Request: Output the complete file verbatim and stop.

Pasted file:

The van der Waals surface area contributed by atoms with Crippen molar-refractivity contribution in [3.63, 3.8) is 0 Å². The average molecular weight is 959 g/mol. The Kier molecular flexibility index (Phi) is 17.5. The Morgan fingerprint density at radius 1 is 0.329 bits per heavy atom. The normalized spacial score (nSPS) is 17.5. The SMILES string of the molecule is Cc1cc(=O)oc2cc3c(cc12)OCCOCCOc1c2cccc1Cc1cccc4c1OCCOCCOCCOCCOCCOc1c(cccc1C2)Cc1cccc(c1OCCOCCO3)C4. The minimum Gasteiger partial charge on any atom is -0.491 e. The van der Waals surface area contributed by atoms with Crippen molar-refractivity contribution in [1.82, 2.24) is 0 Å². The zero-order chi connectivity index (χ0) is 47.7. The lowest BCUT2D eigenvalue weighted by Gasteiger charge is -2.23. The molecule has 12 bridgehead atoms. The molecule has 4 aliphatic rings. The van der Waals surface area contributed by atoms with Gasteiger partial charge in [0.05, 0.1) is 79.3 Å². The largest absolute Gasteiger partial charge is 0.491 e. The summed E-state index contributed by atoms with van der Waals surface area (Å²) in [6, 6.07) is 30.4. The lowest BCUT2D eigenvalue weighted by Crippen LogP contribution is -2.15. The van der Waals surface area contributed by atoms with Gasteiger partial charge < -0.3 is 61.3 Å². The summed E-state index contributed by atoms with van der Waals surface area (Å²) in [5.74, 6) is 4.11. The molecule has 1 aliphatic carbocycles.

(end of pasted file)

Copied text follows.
The van der Waals surface area contributed by atoms with Crippen molar-refractivity contribution in [3.63, 3.8) is 0 Å². The average molecular weight is 959 g/mol. The Kier molecular flexibility index (Phi) is 17.5. The Morgan fingerprint density at radius 1 is 0.329 bits per heavy atom. The normalized spacial score (nSPS) is 17.5. The SMILES string of the molecule is Cc1cc(=O)oc2cc3c(cc12)OCCOCCOc1c2cccc1Cc1cccc4c1OCCOCCOCCOCCOCCOc1c(cccc1C2)Cc1cccc(c1OCCOCCO3)C4. The minimum Gasteiger partial charge on any atom is -0.491 e. The van der Waals surface area contributed by atoms with Crippen molar-refractivity contribution in [1.82, 2.24) is 0 Å². The zero-order chi connectivity index (χ0) is 47.7. The lowest BCUT2D eigenvalue weighted by Gasteiger charge is -2.23. The molecule has 12 bridgehead atoms. The molecule has 4 aliphatic rings. The van der Waals surface area contributed by atoms with Gasteiger partial charge in [0.05, 0.1) is 79.3 Å². The largest absolute Gasteiger partial charge is 0.491 e. The summed E-state index contributed by atoms with van der Waals surface area (Å²) in [6, 6.07) is 30.4. The lowest BCUT2D eigenvalue weighted by Crippen LogP contribution is -2.15. The van der Waals surface area contributed by atoms with Gasteiger partial charge < -0.3 is 61.3 Å². The summed E-state index contributed by atoms with van der Waals surface area (Å²) in [5.74, 6) is 4.11. The molecule has 1 aliphatic carbocycles.